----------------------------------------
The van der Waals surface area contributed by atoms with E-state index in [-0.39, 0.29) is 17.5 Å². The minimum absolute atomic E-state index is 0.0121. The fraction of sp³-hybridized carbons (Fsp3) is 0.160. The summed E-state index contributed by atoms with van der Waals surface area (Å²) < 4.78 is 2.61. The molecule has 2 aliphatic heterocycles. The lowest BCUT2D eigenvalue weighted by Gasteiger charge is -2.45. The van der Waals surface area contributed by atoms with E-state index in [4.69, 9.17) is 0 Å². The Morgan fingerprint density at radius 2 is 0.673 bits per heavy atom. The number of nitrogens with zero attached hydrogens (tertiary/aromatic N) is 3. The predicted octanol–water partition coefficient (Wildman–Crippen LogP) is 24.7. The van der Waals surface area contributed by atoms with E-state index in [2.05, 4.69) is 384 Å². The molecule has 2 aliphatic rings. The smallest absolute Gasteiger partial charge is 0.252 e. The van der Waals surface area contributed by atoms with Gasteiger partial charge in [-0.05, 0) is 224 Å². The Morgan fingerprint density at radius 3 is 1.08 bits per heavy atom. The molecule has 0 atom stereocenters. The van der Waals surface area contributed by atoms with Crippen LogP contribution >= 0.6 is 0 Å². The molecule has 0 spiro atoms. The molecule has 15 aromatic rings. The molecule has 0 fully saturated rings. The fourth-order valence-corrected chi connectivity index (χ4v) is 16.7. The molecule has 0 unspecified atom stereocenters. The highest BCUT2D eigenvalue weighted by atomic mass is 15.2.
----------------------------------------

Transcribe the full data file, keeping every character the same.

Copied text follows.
The van der Waals surface area contributed by atoms with E-state index in [-0.39, 0.29) is 17.5 Å². The minimum absolute atomic E-state index is 0.0121. The fraction of sp³-hybridized carbons (Fsp3) is 0.160. The summed E-state index contributed by atoms with van der Waals surface area (Å²) < 4.78 is 2.61. The molecule has 2 aliphatic heterocycles. The lowest BCUT2D eigenvalue weighted by Gasteiger charge is -2.45. The van der Waals surface area contributed by atoms with E-state index in [4.69, 9.17) is 0 Å². The Morgan fingerprint density at radius 2 is 0.673 bits per heavy atom. The number of nitrogens with zero attached hydrogens (tertiary/aromatic N) is 3. The predicted octanol–water partition coefficient (Wildman–Crippen LogP) is 24.7. The van der Waals surface area contributed by atoms with E-state index in [2.05, 4.69) is 384 Å². The molecule has 2 aliphatic rings. The smallest absolute Gasteiger partial charge is 0.252 e. The van der Waals surface area contributed by atoms with Gasteiger partial charge in [-0.05, 0) is 224 Å². The Morgan fingerprint density at radius 3 is 1.08 bits per heavy atom. The molecule has 0 atom stereocenters. The van der Waals surface area contributed by atoms with Crippen LogP contribution >= 0.6 is 0 Å². The molecule has 0 spiro atoms. The molecule has 15 aromatic rings. The molecule has 0 fully saturated rings. The fourth-order valence-corrected chi connectivity index (χ4v) is 16.7. The molecule has 0 unspecified atom stereocenters. The highest BCUT2D eigenvalue weighted by atomic mass is 15.2.